Ancient wildfires played a crucial role in the formation and spread of grasslands like those that now cover large parts of the Earth, according to a study.
The study, published in the journal PNAS, links a large rise in wildfires nearly 10 million years ago with a major shift in vegetation on land.
Frequent, seasonal fires helped turn forested areas into open landscapes, and drove the expansion of grasslands, they said.
The researchers developed an innovative approach to test the role of fire in the rise of early grasslands.
They analysed tracers of ancient leaves and of burned organic matter left behind in paleosols, or fossil soils, in northern Pakistan.
"The tools we use are molecules and biomarkers produced by organisms in Earth history and preserved in rocks," said Allison Karp, a graduate student at Pennsylvania State University.
"We can use these as clues to figure out what was happening with climate and ecology in the past," said Karp.
The new technique has broad implications as a tool for scientists seeking to answer questions about past vegetation and climate change, the researcher said.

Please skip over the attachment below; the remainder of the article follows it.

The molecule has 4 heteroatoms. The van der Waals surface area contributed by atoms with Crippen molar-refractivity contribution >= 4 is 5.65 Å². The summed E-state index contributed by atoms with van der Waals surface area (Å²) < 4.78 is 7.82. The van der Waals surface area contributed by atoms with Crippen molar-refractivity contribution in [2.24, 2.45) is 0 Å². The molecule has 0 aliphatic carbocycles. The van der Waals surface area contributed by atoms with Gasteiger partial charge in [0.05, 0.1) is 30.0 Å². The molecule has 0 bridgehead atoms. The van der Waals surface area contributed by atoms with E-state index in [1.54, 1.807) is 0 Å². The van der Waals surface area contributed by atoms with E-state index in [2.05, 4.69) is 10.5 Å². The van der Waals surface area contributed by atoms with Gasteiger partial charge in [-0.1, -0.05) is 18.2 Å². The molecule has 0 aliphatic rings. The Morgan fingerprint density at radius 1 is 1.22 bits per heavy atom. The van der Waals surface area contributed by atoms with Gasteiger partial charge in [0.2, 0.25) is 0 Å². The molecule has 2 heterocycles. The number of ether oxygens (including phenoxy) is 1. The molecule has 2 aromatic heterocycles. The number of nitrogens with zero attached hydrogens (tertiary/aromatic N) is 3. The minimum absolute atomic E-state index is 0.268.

This shows that the tool can pinpoint the location of a fire where it occurred, according to Karp.
"In a paleosol record you are really capturing an integrated picture of what was happening when the soil was forming," she said.
"This is one of the biggest ecological changes in the last 66 million years," said Karp.
"None of the open grassland systems we have today existed before this transition. It was a very different looking world, especially in sub-tropical places like Pakistan," she said.
Scientists have long studied the rise of C4 grasslands, named after plants that evolved a new way to handle photosynthesis that allows them to thrive in dry, tropical conditions and with lower amounts of carbon dioxide.
These plants include modern crops like corn and sugarcane.
A drop in global carbon dioxide levels was once believed to be behind the rise of C4 grasslands.
More recent research has shown that the grasses spread at different rates on different continents, indicating that regional factors, like rain patterns -- and potentially fire -- played important roles.
However, there had been little direct evidence that linked a rise in wildfires to this transition.
"We were interested in reconstructing fire and the expansion of grasslands in the same geologic record to see if we could find proxy evidence of the role fire played," Karp said.
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